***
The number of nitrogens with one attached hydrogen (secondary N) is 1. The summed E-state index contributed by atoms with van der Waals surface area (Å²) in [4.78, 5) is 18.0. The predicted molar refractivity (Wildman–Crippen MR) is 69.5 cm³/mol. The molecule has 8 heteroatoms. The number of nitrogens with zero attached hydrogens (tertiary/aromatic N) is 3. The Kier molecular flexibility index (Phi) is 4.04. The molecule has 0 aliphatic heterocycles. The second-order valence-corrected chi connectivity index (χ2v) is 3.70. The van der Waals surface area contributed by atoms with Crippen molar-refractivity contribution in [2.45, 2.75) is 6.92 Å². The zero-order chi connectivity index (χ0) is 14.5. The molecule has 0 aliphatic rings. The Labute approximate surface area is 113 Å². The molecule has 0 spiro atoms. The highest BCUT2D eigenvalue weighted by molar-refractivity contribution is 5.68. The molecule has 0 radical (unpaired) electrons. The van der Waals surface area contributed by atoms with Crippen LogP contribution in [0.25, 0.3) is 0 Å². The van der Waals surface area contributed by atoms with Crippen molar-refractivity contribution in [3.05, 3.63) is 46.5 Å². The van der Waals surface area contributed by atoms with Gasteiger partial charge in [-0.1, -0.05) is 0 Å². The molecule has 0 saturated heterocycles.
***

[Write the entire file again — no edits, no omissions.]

The number of nitrogens with one attached hydrogen (secondary N) is 1. The summed E-state index contributed by atoms with van der Waals surface area (Å²) in [4.78, 5) is 18.0. The predicted molar refractivity (Wildman–Crippen MR) is 69.5 cm³/mol. The molecule has 8 heteroatoms. The number of nitrogens with zero attached hydrogens (tertiary/aromatic N) is 3. The Kier molecular flexibility index (Phi) is 4.04. The molecule has 0 aliphatic heterocycles. The second-order valence-corrected chi connectivity index (χ2v) is 3.70. The van der Waals surface area contributed by atoms with Crippen molar-refractivity contribution in [2.45, 2.75) is 6.92 Å². The zero-order chi connectivity index (χ0) is 14.5. The molecule has 0 aliphatic rings. The Labute approximate surface area is 113 Å². The molecule has 0 spiro atoms. The highest BCUT2D eigenvalue weighted by molar-refractivity contribution is 5.68. The molecule has 0 radical (unpaired) electrons. The van der Waals surface area contributed by atoms with Crippen LogP contribution in [0.25, 0.3) is 0 Å². The van der Waals surface area contributed by atoms with Crippen molar-refractivity contribution in [3.05, 3.63) is 46.5 Å². The van der Waals surface area contributed by atoms with Gasteiger partial charge in [-0.1, -0.05) is 0 Å². The molecule has 0 saturated heterocycles.